Notch Signaling Regulates Smooth Muscle Differentiation of Epicardium-Derived Cells

ArticleinCirculation Research 108(7):813-23 · March 2011with23 Reads
DOI: 10.1161/CIRCRESAHA.110.228809 · Source: PubMed
The embryonic epicardium plays a crucial role in the formation of the coronary vasculature and in myocardial development, yet the exact contribution of epicardium-derived cells (EPDCs) to the vascular and connective tissue of the heart, and the factors that regulate epicardial differentiation, are insufficiently understood. To define the role of Notch signaling in murine epicardial development. Using in situ hybridization and RT-PCR analyses, we detected expression of a number of Notch receptor and ligand genes in early epicardial development, as well as during formation of coronary arteries. Mice with epicardial deletion of Rbpj, the unique intracellular mediator of Notch signaling, survived to adulthood and exhibited enlarged coronary venous and arterial beds. Using a Tbx18-based genetic lineage tracing system, we show that EPDCs give rise to fibroblasts and coronary smooth muscle cells (SMCs) but not to endothelial cells in the wild type, whereas in Rbpj-deficient embryos EPDCs form and surround the developing arteries but fail to differentiate into SMCs. Conditional activation of Notch signaling results in premature SMC differentiation of epicardial cells and prevents coronary angiogenesis. We further show that Notch signaling regulates, and cooperates with transforming growth factor β signaling in SM differentiation of EPDCs. Notch signaling is a crucial regulator of SM differentiation of EPDCs, and thus, of formation of a functional coronary system.
    • "The resulting mesenchymal cells invade into the subepicardial space with some cells proceeding to invade into the myocardium as well (reviewed [6]). These epicardial-derived cells differentiate into distinct lineages [7][8][9][10][11], that include cardiac fibroblasts, pericytes, and vascular smooth muscle cells, and support the formation of coronary vessels. Several reports support epicardial contribution to the coronary endothelial cell lineage [12][13][14]. "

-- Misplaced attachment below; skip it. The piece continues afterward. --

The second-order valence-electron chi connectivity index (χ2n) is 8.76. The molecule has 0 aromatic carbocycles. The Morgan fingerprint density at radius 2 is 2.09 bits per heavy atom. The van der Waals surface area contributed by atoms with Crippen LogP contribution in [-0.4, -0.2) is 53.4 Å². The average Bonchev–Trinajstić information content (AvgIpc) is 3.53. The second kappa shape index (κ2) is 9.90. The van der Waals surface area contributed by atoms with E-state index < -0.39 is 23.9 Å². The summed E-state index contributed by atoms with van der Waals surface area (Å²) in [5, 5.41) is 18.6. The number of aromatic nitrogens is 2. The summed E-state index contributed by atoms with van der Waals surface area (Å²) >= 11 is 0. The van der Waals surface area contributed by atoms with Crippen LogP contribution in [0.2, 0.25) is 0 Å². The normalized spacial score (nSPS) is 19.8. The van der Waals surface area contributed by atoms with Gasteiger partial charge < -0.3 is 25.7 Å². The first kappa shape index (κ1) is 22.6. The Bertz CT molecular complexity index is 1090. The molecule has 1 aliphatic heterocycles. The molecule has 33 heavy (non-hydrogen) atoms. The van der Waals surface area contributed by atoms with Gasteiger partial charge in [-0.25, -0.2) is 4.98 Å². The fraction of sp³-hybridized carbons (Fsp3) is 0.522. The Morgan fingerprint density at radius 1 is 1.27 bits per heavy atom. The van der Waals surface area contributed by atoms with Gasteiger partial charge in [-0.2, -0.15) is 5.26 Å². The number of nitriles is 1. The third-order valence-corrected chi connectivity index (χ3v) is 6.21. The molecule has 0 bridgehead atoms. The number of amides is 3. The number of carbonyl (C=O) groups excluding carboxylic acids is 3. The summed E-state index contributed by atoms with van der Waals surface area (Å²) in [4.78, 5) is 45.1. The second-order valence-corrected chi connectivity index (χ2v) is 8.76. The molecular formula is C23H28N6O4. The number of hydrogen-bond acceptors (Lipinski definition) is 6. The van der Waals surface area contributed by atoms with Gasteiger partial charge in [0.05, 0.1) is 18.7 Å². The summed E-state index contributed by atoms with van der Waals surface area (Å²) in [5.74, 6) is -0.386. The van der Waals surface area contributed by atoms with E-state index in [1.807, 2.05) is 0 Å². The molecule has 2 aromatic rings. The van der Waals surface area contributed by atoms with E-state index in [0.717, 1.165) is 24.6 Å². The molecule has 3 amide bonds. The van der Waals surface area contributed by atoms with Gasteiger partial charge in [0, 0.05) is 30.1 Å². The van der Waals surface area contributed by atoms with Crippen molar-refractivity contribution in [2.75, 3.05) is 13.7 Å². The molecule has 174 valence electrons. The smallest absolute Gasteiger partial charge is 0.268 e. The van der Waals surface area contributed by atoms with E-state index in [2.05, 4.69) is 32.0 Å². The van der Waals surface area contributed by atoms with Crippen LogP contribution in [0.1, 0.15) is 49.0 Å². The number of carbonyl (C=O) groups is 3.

[Show abstract] [Hide abstract] ABSTRACT: The epicardium plays an important role in coronary vessel formation and Tgfbr3-/- mice exhibit failed coronary vessel development associated with decreased epicardial cell invasion. Immortalized Tgfbr3-/- epicardial cells display the same defects. Tgfbr3+/+ and Tgfbr3-/- cells incubated for 72 hours with VEH or ligands known to promote invasion via TGFβR3 (TGFβ1, TGFβ2, BMP2), for 72 hours were harvested for RNA-seq analysis. We selected for genes >2-fold differentially expressed between Tgfbr3+/+ and Tgfbr3-/- cells when incubated with VEH (604), TGFβ1 (515), TGFβ2 (553), or BMP2 (632). Gene Ontology (GO) analysis of these genes identified dysregulated biological processes consistent with the defects observed in Tgfbr3-/- cells, including those associated with extracellular matrix interaction. GO and Gene Regulatory Network (GRN) analysis identified distinct expression profiles between TGFβ1-TGFβ2 and VEH-BMP2 incubated cells, consistent with the differential response of epicardial cells to these ligands in vitro. Despite the differences observed between Tgfbr3+/+ and Tgfbr3-/- cells after TGFβ and BMP ligand addition, GRNs constructed from these gene lists identified NF-ĸB as a key nodal point for all ligands examined. Tgfbr3-/- cells exhibited decreased expression of genes known to be activated by NF-ĸB signaling. NF-ĸB activity was stimulated in Tgfbr3+/+ epicardial cells after TGFβ2 or BMP2 incubation, while Tgfbr3-/- cells failed to activate NF-ĸB in response to these ligands. Tgfbr3+/+ epicardial cells incubated with an inhibitor of NF-ĸB signaling no longer invaded into a collagen gel in response to TGFβ2 or BMP2. These data suggest that NF-ĸB signaling is dysregulated in Tgfbr3-/- epicardial cells and that NF-ĸB signaling is required for epicardial cell invasion in vitro. Our approach successfully identified a signaling pathway important in epicardial cell behavior downstream of TGFβR3. Overall, the genes and signaling pathways identified through our analysis yield the first comprehensive list of candidate genes whose expression is dependent on TGFβR3 signaling.